Mar 1, 2015

Review: And So It Goes (2014)

Michael Douglas and Diane Keaton have both had illustrious careers and no one can really say otherwise. While I've never been one for Diane Keaton personally, she's got some big movies to her name and her typical high-strung performances do at times fit in very nicely. I'd definitely call myself a Michael Douglas fan though.

What I've begun to notice about Douglas and Keaton is that they're starting to be in movies I'd term as "old-timer" movies. Meant to attract the 50 and over crowd, they usually end up being pitiful tributes to once better times. Last Vegas is definitely one of these and The Big Wedding to be fair tries to be a movie for young and old by assembling an ensemble cast of young actors not trying and old actors not caring. Point is, Douglas and Keaton aren't getting the offers they once were. I'd rather they skip out on projects like this, but when there's bacon to be taken home it's a different story.

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Genre: comedy, drama, romance
Directed by: Rob Reiner
Produced by: Mark Damon, Alan Greisman, Rob Reiner, etc.
Written by: Mark Andrus
Music by: Marc Shaiman
Running time: 94 minutes
Production company: ASIG Productions, Castle Rock Entertainment, Envision Entertainment, etc.
Distributed by: Clarius Entertainment, Foresight Unlimited, Deltamac Co., etc.
Country: United States
Language: English
Budget: $30,000,000
Box office: $25,312,387 (Worldwide)

IMDb entry
Rotten Tomatoes entry

Starring: Michael Douglas, Diane Keaton, Sterling Jerins, Annie Parisse, Rob Reiner, Albert Jones, Yaya DaCosta, Paloma Guzmán, Frances Sternhagen, Andy Karl, Frankie Valli, David Aaron Baker

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Synopsis


Oren Little's (Michael Douglas) wife died ten years ago. Since then, he's become selfish, self-absorbed and just plain cranky. His estranged son Luke (Scott Shepherd) who has a history of drug abuse makes a sudden appearance and asks Oren to take care of his nine year-old daughter Sarah (Sterling Jerins) while he's in prison for nine months. Oren refuses to have anything to do with his granddaughter, but doesn't have much of a choice when she's dropped off as his doorstep.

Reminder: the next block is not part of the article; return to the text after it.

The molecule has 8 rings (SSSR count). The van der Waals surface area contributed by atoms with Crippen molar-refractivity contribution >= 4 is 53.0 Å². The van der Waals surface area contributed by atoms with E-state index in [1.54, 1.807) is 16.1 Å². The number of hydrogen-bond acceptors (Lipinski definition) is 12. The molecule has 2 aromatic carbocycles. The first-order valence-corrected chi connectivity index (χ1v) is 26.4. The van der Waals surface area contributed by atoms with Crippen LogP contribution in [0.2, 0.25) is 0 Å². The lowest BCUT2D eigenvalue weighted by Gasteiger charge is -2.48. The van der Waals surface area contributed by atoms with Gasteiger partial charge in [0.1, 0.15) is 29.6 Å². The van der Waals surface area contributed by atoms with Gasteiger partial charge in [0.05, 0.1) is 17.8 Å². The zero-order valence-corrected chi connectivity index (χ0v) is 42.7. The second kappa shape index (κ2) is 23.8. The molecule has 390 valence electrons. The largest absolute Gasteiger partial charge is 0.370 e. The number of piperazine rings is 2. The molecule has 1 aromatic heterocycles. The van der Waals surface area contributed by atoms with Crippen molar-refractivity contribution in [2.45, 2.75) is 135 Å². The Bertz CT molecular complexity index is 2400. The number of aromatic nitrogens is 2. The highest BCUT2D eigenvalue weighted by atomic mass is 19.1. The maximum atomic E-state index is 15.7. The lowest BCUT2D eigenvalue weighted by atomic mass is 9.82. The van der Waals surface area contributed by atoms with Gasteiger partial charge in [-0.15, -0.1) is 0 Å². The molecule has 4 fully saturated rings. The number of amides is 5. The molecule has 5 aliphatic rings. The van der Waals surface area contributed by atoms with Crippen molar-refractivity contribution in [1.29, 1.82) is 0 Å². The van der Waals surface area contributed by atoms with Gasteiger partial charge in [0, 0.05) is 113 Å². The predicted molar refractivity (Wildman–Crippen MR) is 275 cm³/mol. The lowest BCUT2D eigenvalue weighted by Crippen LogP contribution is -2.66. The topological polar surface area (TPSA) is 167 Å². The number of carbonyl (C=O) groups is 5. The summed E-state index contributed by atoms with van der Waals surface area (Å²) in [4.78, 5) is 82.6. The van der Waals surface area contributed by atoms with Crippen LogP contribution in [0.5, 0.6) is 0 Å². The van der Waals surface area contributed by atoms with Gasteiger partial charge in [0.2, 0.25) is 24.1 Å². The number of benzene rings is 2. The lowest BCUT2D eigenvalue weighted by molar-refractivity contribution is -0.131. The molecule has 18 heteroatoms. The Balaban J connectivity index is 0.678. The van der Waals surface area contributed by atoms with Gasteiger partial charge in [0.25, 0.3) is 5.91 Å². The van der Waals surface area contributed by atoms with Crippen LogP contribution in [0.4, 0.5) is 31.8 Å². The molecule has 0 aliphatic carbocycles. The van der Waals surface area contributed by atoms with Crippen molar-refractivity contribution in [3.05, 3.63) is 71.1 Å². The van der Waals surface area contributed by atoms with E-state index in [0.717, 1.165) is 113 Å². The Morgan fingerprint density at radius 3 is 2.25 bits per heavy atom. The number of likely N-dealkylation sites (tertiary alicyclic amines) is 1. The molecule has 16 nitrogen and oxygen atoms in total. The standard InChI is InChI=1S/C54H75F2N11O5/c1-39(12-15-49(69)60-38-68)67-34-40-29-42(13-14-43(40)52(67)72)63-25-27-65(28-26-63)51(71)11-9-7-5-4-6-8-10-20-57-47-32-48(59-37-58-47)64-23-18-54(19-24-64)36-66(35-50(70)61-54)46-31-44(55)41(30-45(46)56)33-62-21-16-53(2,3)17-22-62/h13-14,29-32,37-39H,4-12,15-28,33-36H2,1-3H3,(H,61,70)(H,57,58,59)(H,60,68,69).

Review


There's really not a lot going for And So It Goes. Scriptwriter Mark Andrus who has As Good as It Gets as part of his writing credits doesn't seem to be able to offer much more than awkward teary scenes and depressingly sad attempts at comedy. Probably sensing that the material isn't worth the effort, ASIG features some of the worst performances I've ever seen out of Michael Douglas and Diane Keaton.

Probably the most shocking thing about And So It Goes is that it was directed by THE Rob Reiner. He actually even has a small role in the movie which amounts to absolutely nothing. You'd think that Reiner would have better sense than to be willing to step into such a pointless role, but that goes even more so for actually taking this directing job. It doesn't seem like his heart is in it as he happily goes along with every sappy and melodramatic moment. 

The character of Oren Little is the classic mean-spirited and grumpy old man who makes life difficult for everyone around him. You also have his super friendly next-door neighbour Leah (Diane Keaton) who is an aging old singer trying to eke out a living with restaurant gigs and she too happens to be a widower. Will be any romance between the two? Nah, seems to perfect right? Right?

Once you throw you in poor little nature-loving Sarah, you just know that unwilling grandfather Oren is on the pathway to redemption. Do I even need to put spoiler tags? It's just so obvious and once that does indeed start happening, it's done quite half-heartily. There's no reason to like the old mean Oren nor is there any reason to like the rushed-to-be-good Oren either.

So what about Leah, the highly-emotional neighbour? What irritated me about her among other things is that she's just suddenly able to be all motherly and have this instantaneously grown relationship with Sarah. It's just way too weird that a single day goes by and she's already calling Sarah sweetheart or whatever and asking her to kiss her on the nose. It's a bit much to take seriously to say the least.

Diane Keaton actually does the singing for her character which is admirable and she's demonstrated talent in past singing roles as well. For ASIG, I wouldn't go farther than saying that she's OK. Something just seems a bit off and I couldn't help but feel a bit embarrassed from time to time as she performed. Whether it was the random interjections or the dance moves, I just wasn't feeling it. The worst aspect of all however is her character's inability to get through a song without starting to cry. If it were me in that restaurant, you can bet I'd complain. 

So with all the melodrama, all the failed one-liners and crippled attempts at humour, And So It Goes is painfully predictable the whole way through. There are maybe one or two scenes between Michael Douglas and Diane Keaton that work, but that's it. It's painfully obvious that ASIG is nothing more than an attempt at chasing down the 50 and over crowd with actors far from their heyday as well as recognizable music. There's no doubt that there are better options for this demographic and no one of any age should have to put up with this Rob Reiner mistake anyway. 

Rating


4.5/10